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18 June, 2024
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Syllouris declines questions in passport probe

Former House speaker in Cyprus says remarks in Al Jazeera secret video were taken out of context

Source: Reuters

A former Cypriot parliamentary speaker secretly filmed in an expose on a now discredited cash-for-passports scheme declined to answer questions on Wednesday into his role in a scandal which rocked the island nation.

Demetris Syllouris resigned in October 2020 after the Al Jazeera network secretly filmed him talking to an undercover reporter, and allegedly promising to facilitate a passport for a person with a criminal record. He denied wrongdoing.

The airing of the documentary, and the public outcry that it caused, prompted authorities to scrap the passport scheme. Almost 7,000 rich foreigners obtained Cypriot citizenship from 2007 to 2020. In its final form, the scheme issued passports to individuals for a minimum 2 million euro investment.

'Given that no offence was committed on my part, I am forced to take this position to protect my legal rights,' Syllouris said, calling the secret filming of him illegal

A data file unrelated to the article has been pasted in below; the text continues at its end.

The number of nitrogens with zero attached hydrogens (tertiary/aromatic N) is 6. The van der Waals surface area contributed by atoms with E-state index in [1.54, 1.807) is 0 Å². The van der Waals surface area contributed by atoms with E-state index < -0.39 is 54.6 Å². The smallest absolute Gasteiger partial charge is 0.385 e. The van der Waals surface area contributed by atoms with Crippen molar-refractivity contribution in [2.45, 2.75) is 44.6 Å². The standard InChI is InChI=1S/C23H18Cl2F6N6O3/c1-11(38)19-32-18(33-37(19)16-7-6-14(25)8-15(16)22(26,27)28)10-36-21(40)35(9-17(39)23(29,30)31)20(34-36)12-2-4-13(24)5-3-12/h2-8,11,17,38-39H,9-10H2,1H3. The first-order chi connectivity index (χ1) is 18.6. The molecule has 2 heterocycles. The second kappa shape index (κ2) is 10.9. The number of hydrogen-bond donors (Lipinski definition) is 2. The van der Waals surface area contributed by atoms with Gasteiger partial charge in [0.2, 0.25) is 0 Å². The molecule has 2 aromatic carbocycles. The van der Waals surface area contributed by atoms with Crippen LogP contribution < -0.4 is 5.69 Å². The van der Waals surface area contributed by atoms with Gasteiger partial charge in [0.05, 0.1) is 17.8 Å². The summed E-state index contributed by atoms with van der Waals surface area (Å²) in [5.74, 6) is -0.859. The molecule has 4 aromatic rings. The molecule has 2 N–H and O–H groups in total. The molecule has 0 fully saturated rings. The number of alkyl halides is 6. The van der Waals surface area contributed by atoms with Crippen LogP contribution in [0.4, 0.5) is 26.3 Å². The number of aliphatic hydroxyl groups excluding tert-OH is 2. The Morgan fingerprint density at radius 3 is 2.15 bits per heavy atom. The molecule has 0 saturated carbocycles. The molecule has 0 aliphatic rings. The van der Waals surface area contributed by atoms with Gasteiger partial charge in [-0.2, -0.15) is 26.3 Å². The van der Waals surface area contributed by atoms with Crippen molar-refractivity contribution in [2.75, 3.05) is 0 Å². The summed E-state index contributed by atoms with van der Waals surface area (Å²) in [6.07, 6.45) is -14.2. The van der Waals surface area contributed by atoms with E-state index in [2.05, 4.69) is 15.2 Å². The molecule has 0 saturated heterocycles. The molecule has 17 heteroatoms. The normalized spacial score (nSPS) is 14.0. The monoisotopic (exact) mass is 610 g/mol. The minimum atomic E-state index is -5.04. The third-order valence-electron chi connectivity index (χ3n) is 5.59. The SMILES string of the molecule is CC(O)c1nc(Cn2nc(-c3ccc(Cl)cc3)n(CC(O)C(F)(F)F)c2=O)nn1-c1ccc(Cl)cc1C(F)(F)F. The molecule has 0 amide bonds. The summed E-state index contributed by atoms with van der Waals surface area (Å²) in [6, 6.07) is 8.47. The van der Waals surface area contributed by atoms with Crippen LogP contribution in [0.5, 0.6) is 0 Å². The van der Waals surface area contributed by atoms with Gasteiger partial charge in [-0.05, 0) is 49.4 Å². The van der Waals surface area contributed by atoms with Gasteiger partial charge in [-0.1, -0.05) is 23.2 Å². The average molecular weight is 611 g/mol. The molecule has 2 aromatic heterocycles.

Syllouris, who was second-in-rank in the state hierarchy as parliamentary speaker at the time, was shown in the documentary along with another lawmaker, and a local lawyer, speaking with an undercover reporter who introduced himself as a fixer for an imaginary Chinese investor with a criminal record.

All three claimed entrapment and said they had reported the matter to police, before the documentary was aired. In addition to Syllouris, the lawmaker also resigned.

Syllouris, who said his remarks in the film were taken out of context, cited his constitutional right to decline questions by a state-appointed board of inquiry led by a former chief justice.

“Given that no offence was committed on my part, I am forced to take this position to protect my legal rights,” Syllouris said, calling the secret filming of him illegal.

Al Jazeera was investigating a lucrative cash-for-passports scheme in Cyprus from which not only bona fide investors benefited, but some fugitives from justice.

In an interim report released on Tuesday, the board of inquiry said the system was fraught with discrepancies, and that more than half of the passport beneficiaries should not have qualified for citizenship.

The European Commission launched infringement procedures against Cyprus over the scheme last year.


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